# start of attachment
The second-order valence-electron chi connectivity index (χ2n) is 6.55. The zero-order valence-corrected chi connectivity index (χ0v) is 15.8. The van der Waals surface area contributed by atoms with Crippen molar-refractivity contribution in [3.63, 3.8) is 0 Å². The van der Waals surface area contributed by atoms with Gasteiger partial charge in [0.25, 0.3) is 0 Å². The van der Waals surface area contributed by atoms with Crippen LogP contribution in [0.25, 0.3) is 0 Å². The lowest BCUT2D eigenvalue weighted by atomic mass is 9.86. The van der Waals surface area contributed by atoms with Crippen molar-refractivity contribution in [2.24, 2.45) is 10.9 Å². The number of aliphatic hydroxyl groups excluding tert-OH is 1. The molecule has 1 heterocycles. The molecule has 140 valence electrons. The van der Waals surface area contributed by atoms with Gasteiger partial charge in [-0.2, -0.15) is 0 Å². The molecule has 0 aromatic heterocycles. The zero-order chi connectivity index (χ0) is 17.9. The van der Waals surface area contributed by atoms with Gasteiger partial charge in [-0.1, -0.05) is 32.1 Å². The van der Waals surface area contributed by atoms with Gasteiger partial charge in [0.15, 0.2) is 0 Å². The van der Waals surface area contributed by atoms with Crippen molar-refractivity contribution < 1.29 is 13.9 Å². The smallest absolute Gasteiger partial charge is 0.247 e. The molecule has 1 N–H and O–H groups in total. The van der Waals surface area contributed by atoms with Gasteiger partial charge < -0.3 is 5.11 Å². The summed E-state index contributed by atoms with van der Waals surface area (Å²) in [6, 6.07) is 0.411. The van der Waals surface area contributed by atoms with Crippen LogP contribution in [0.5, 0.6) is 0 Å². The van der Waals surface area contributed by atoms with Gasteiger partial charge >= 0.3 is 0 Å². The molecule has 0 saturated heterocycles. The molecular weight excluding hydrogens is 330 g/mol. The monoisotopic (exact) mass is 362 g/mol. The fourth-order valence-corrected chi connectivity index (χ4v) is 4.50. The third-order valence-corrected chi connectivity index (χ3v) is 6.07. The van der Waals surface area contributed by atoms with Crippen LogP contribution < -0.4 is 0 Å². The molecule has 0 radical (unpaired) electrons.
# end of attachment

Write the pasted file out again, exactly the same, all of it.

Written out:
The second-order valence-electron chi connectivity index (χ2n) is 6.55. The zero-order valence-corrected chi connectivity index (χ0v) is 15.8. The van der Waals surface area contributed by atoms with Crippen molar-refractivity contribution in [3.63, 3.8) is 0 Å². The van der Waals surface area contributed by atoms with Gasteiger partial charge in [0.25, 0.3) is 0 Å². The van der Waals surface area contributed by atoms with Crippen LogP contribution in [0.25, 0.3) is 0 Å². The lowest BCUT2D eigenvalue weighted by atomic mass is 9.86. The van der Waals surface area contributed by atoms with Crippen molar-refractivity contribution in [2.24, 2.45) is 10.9 Å². The number of aliphatic hydroxyl groups excluding tert-OH is 1. The molecule has 1 heterocycles. The molecule has 140 valence electrons. The van der Waals surface area contributed by atoms with Gasteiger partial charge in [-0.2, -0.15) is 0 Å². The molecule has 0 aromatic heterocycles. The zero-order chi connectivity index (χ0) is 17.9. The van der Waals surface area contributed by atoms with Gasteiger partial charge in [-0.1, -0.05) is 32.1 Å². The van der Waals surface area contributed by atoms with Gasteiger partial charge in [0.15, 0.2) is 0 Å². The van der Waals surface area contributed by atoms with Crippen molar-refractivity contribution < 1.29 is 13.9 Å². The smallest absolute Gasteiger partial charge is 0.247 e. The molecule has 1 N–H and O–H groups in total. The van der Waals surface area contributed by atoms with Gasteiger partial charge < -0.3 is 5.11 Å². The summed E-state index contributed by atoms with van der Waals surface area (Å²) in [6, 6.07) is 0.411. The van der Waals surface area contributed by atoms with Crippen LogP contribution in [0.5, 0.6) is 0 Å². The van der Waals surface area contributed by atoms with Gasteiger partial charge >= 0.3 is 0 Å². The molecule has 0 saturated heterocycles. The molecular weight excluding hydrogens is 330 g/mol. The monoisotopic (exact) mass is 362 g/mol. The fourth-order valence-corrected chi connectivity index (χ4v) is 4.50. The third-order valence-corrected chi connectivity index (χ3v) is 6.07. The van der Waals surface area contributed by atoms with Crippen LogP contribution < -0.4 is 0 Å². The molecule has 0 radical (unpaired) electrons.